There is no such thing as an easy ride at the Volkswagen Arena, according to VfL Wolfsburg midfielder Maximilian Arnold.

The Wolves' 29-match unbeaten home run in the Bundesliga came to an end against Borussia Dortmund last weekend, but the businesslike 21-year-old - buoyed by a momentous midweek win over Manchester United FC in the UEFA Champions League - is determined to help his side bite back with a vengeance when Hamburger SV come to town on Matchday 16.

© gettyimages / Stuart Franklin Maximilian Arnold, by beating Manchester United, Wolfsburg reached the last 16 of the Champions League for the first time. Along with last season’s DFB Cup triumph, is that the highlight of your young career?

Maximilian Arnold: A title is pretty special, so the DFB Cup win ranks a little higher than the win over Manchester United. Reaching the last 16, and as group winners at that, is still fantastic, though, and a real career highlight. Wolfsburg’s performances this season have fluctuated between polished and a touch average. Do you sometimes rely a bit much on individual quality?

Arnold: I wouldn’t say that. We’re just trying to play our game. It doesn’t always work out and depends a bit on the performance of the opposition. Against Dortmund, for example, it was tough at the start. We didn’t find our feet until around the 25th minute and then we were right in the game. Has it basically got more difficult for last season’s runners-up? 

Arnold: Definitely. On the one hand, the departures we’ve had to contend with have played a part. On the other, a lot of teams have set up very defensively against us compared to before. You could see that, for example, in the second half against Dortmund. We had a lot of possession because BVB decided to sit deep. Last season we were always scoring goals on the counter. Now that’s harder to do because the opposition know exactly what’s coming. I know we have to go up a level if we want to achieve what we did last season.

© DFL DEUTSCHE FUSSBALL LIGA Another parallel with last season is the difficulties you yourself experienced at the start, before eventually finding your rhythm. Are you more composed these days?

Arnold: Composure gets talked about too often. I’ve definitely learned how not to allow myself to get worked up. It was completely different for me last season. Now I know how to handle things. You just have to keep working hard and that’s what I’ve done. Those who are successful and want to be rewarded have to give everything. Nothing else will do. You’ve shown the skill to literally step back from the No.10 position to No.6.

Arnold: When you want to play for such a strong side, you have to be prepared to be a bit versatile. That was reason enough for me to get to know other positions. Besides, I played as a No.6 in my youth, so it’s not like it’s completely new territory for me. I certainly wasn’t going into the position blind (laughs).

© gettyimages / Oliver Hardt First you had to deal with Diego, then Kevin De Bruyne and now Julian Draxler. Does that bother you?

Arnold: Why should it? Competition is part of the business (laughs)! It’s what drives me on. I’ve always benefited from the competition you get at such a high level. All these great players have made me better. You’re only 21, but you seem very experienced. Do you grow up quicker as a professional footballer?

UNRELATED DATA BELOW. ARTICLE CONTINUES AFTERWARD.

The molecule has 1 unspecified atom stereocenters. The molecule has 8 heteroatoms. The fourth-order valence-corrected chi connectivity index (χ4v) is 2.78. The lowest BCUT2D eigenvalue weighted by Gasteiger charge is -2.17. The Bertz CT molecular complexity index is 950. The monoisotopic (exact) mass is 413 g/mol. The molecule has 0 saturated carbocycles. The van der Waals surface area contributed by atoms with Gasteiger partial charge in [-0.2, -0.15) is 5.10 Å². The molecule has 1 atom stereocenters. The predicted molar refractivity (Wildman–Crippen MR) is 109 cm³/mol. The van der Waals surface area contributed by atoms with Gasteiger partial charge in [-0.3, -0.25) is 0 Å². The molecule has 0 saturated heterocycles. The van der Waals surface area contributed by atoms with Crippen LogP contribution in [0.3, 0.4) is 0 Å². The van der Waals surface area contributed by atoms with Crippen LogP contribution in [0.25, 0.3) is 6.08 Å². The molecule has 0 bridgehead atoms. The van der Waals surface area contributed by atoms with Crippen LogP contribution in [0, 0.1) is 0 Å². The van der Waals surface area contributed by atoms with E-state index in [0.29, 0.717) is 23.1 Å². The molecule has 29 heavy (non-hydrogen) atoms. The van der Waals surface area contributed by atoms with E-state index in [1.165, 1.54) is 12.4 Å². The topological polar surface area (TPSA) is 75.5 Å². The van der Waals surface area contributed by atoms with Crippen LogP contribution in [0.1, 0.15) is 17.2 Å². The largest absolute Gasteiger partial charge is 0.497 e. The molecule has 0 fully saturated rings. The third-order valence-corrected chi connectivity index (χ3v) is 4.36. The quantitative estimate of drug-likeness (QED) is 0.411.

Arnold: I think so. As a professional footballer, you’re seen as a role model and you develop a sense of awareness that goes with the responsibility. It happens quickly for some, and not so quickly for others. It happens to everyone, though. I often think that I might be seen as a role model for some kids. I don’t want to disappoint them and I take my responsibility very seriously. Pressure, competition, responsibility - is that not a bit much for a 21-year-old? 

Arnold: Obviously I can only speak for myself: I don’t see it as excessive - I don’t really feel external pressure either. If anything, I put pressure on myself because I’m very ambitious and want to achieve a lot in football. Football’s what I love more than anything. I’m so happy that I’ve been given the chance to play football for a job and to actually do it. Not every young player is so philosophical. Are you, as the saying goes, different to other kids?

Arnold: No. I hope not anyway (laughs). Everyone is special in their own way, not better or worse. It’s how I was brought up at home. If there were times when I was showing off, my Mum nipped it in the bud in good time. I’m not the kind of guy that wants to play in the spotlight and attract attention. That was never my style and, I hope, never will be. Not even on the pitch…?

Arnold: Ok, maybe now and again (laughs), but only in a way that benefits the team. Maybe against Hamburger SV on Saturday. They’re unrecognisable compared to last season.

Arnold: Our objective is definitely to win. And that’s the attitude we’ll take into the game, but it will be far from easy. We’re all keeping in mind HSV’s 3-1 win against Dortmund. They were aggressive and put in an incredible amount of legwork. I’m expecting another battling and strong HSV performance. Still, we’re playing at home and I think we’ve proved beyond any doubt that we’re a real force in our own stadium. "We’re all keeping in mind HSV’s 3-1 win against Dortmund." Are you looking at both teams as upcoming opponents, when you watch a game like that?

Arnold: It was a Friday night game that we watched together in the team hotel. I was able to watch it as a complete neutral, though, relaxed and without having to analyse every detail. And why not? We get detailed video analysis of every opponent as part of our pre-match preparations. Then the coach explains a few specifics and makes adjustments accordingly. Sometimes it’s just nice to enjoy football as a neutral fan.

Interview by Andreas Kötter